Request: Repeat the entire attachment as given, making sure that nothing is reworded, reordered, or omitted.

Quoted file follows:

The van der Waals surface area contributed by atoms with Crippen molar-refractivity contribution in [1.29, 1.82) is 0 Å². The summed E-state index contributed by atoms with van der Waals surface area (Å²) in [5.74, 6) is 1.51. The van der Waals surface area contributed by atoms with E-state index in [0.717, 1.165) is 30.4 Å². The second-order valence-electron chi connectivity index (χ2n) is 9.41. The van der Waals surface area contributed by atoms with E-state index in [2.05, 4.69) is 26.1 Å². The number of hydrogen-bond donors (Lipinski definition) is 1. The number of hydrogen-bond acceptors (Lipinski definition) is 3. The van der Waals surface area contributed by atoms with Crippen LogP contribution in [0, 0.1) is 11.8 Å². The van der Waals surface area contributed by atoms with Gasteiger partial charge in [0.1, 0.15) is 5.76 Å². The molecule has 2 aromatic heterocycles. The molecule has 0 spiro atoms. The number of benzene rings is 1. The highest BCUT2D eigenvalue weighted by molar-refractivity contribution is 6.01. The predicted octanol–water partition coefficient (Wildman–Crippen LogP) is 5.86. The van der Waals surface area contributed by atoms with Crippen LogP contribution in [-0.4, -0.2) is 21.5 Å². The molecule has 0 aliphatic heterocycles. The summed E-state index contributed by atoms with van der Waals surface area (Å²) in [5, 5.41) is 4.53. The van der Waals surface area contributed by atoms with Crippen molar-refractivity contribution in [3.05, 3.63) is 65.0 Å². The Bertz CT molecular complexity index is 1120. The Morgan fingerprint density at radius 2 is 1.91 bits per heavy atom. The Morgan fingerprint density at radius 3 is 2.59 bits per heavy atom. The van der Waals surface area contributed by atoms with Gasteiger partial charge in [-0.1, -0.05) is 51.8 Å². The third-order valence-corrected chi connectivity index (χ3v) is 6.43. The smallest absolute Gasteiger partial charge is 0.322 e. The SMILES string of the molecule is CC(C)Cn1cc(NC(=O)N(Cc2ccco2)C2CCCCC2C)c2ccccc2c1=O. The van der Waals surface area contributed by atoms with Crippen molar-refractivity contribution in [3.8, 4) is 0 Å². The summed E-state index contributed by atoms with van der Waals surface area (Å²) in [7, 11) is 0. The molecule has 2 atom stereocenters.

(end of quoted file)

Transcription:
The van der Waals surface area contributed by atoms with Crippen molar-refractivity contribution in [1.29, 1.82) is 0 Å². The summed E-state index contributed by atoms with van der Waals surface area (Å²) in [5.74, 6) is 1.51. The van der Waals surface area contributed by atoms with E-state index in [0.717, 1.165) is 30.4 Å². The second-order valence-electron chi connectivity index (χ2n) is 9.41. The van der Waals surface area contributed by atoms with E-state index in [2.05, 4.69) is 26.1 Å². The number of hydrogen-bond donors (Lipinski definition) is 1. The number of hydrogen-bond acceptors (Lipinski definition) is 3. The van der Waals surface area contributed by atoms with Crippen LogP contribution in [0, 0.1) is 11.8 Å². The van der Waals surface area contributed by atoms with Gasteiger partial charge in [0.1, 0.15) is 5.76 Å². The molecule has 2 aromatic heterocycles. The molecule has 0 spiro atoms. The number of benzene rings is 1. The highest BCUT2D eigenvalue weighted by molar-refractivity contribution is 6.01. The predicted octanol–water partition coefficient (Wildman–Crippen LogP) is 5.86. The van der Waals surface area contributed by atoms with Crippen LogP contribution in [-0.4, -0.2) is 21.5 Å². The molecule has 0 aliphatic heterocycles. The summed E-state index contributed by atoms with van der Waals surface area (Å²) in [5, 5.41) is 4.53. The van der Waals surface area contributed by atoms with Crippen molar-refractivity contribution in [3.05, 3.63) is 65.0 Å². The Bertz CT molecular complexity index is 1120. The Morgan fingerprint density at radius 2 is 1.91 bits per heavy atom. The Morgan fingerprint density at radius 3 is 2.59 bits per heavy atom. The van der Waals surface area contributed by atoms with Gasteiger partial charge in [-0.1, -0.05) is 51.8 Å². The third-order valence-corrected chi connectivity index (χ3v) is 6.43. The smallest absolute Gasteiger partial charge is 0.322 e. The SMILES string of the molecule is CC(C)Cn1cc(NC(=O)N(Cc2ccco2)C2CCCCC2C)c2ccccc2c1=O. The van der Waals surface area contributed by atoms with Crippen molar-refractivity contribution in [3.8, 4) is 0 Å². The summed E-state index contributed by atoms with van der Waals surface area (Å²) in [7, 11) is 0. The molecule has 2 atom stereocenters.